The New York Times editorial board has absolutely no clue which guns were covered by the 1994 assault weapons ban.
Another day, another series of embarrassing errors and obfuscations by gun controllers who are ignorant of how guns, and the laws that seek to control them, actually work.
In its quest to drive up gun sales even further and make gun control even less popular, the New York Times published yet another overwrought editorial on Friday demanding more gun control. Here’s how the editorial, given the very measured and objective title of “Gunmakers’ War Profiteering on the Homefront,” began:
As each new mass shooting leaves dead and wounded Americans strewn like casualties on a battlefield — a butcher’s toll that has now intersected with the international terrorist threat — the gun industry’s culpability amounts to war profiteering through the reckless sale of military weapons tailored for the civilian homefront.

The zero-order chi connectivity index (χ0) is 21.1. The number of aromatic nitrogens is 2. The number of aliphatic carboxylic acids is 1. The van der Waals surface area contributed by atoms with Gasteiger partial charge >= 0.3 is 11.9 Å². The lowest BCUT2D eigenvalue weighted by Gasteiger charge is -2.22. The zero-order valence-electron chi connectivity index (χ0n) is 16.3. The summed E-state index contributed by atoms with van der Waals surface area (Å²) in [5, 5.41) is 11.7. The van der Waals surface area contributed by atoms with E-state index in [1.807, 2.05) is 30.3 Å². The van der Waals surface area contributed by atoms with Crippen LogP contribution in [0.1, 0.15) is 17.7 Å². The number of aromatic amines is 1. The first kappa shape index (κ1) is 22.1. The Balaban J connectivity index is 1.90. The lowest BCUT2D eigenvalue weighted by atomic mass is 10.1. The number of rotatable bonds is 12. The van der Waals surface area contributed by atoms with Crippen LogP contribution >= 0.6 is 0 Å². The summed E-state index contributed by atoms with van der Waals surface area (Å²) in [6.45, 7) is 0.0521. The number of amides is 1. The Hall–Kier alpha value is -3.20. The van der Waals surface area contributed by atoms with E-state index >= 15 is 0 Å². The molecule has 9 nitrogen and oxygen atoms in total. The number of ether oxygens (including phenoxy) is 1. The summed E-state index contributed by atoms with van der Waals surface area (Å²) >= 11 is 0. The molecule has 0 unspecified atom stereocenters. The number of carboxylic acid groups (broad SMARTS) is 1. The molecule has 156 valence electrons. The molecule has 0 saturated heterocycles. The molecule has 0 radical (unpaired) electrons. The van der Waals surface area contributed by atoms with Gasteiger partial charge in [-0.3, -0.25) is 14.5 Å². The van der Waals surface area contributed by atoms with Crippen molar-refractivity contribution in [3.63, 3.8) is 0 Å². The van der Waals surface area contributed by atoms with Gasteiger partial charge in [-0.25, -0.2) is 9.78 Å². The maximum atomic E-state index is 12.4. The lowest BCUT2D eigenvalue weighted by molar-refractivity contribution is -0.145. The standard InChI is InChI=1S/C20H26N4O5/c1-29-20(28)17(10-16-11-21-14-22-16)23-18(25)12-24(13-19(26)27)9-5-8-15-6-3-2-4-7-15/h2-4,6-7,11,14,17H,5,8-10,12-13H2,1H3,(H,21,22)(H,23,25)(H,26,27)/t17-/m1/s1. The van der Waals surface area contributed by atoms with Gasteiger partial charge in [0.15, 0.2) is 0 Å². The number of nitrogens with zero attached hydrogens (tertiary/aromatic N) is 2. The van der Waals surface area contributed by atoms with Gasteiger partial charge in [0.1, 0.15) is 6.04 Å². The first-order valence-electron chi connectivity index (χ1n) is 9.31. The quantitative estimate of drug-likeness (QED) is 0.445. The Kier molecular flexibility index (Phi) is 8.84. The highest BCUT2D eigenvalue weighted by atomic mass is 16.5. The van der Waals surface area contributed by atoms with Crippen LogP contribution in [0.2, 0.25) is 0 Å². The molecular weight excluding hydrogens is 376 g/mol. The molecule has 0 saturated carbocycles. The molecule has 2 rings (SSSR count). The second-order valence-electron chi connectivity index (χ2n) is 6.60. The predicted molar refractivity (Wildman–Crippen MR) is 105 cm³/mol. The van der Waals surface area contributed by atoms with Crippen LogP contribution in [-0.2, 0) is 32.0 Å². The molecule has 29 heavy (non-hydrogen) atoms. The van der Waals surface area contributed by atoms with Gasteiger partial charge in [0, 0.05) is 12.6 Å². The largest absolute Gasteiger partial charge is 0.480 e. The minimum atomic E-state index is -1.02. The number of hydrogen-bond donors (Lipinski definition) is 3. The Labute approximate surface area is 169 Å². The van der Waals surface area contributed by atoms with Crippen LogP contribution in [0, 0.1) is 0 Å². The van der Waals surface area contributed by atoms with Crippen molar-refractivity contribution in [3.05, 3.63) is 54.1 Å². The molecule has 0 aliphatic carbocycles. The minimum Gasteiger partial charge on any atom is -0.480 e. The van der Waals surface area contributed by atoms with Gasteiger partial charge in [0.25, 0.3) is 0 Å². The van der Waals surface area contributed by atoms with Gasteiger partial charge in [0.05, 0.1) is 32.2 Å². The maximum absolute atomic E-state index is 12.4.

It only got more hysterical from there. Notably missing from the editorial? Any basic understanding of guns or gun control laws. In this paragraph, the New York Times claims that .50-caliber sniper rifles are now flooding the streets due to the expiration of the 1994 federal assault weapons ban:
Assault weapons were banned for 10 years until Congress, in bipartisan obeisance to the gun lobby, let the law lapse in 2004. As a result, gun manufacturers have been allowed to sell all manner of war weaponry to civilians, including the super destructive .50-caliber sniper rifle, which an 18-year-old can easily buy in many places even where he or she must be 21 to buy a simpler handgun. Why any civilian would need this weapon, designed to pierce concrete bunkers and armored personnel carriers, is a question that should be put to the gun makers who profit from them and the politicians who shamelessly do their bidding.
Those icky guns aren’t just destructive, they’re super destructive. There’s just one teeny, tiny problem with that paragraph: bolt-action .50-caliber rifles were never covered by the federal assault weapons ban. There’s no possible way the expiration of the assault weapons ban could have led to the proliferation of a weapon that was never actually banned by the law, but editorial page editor Andy Rosenthal has never been one to let simple facts get in the way of an unhinged screed.
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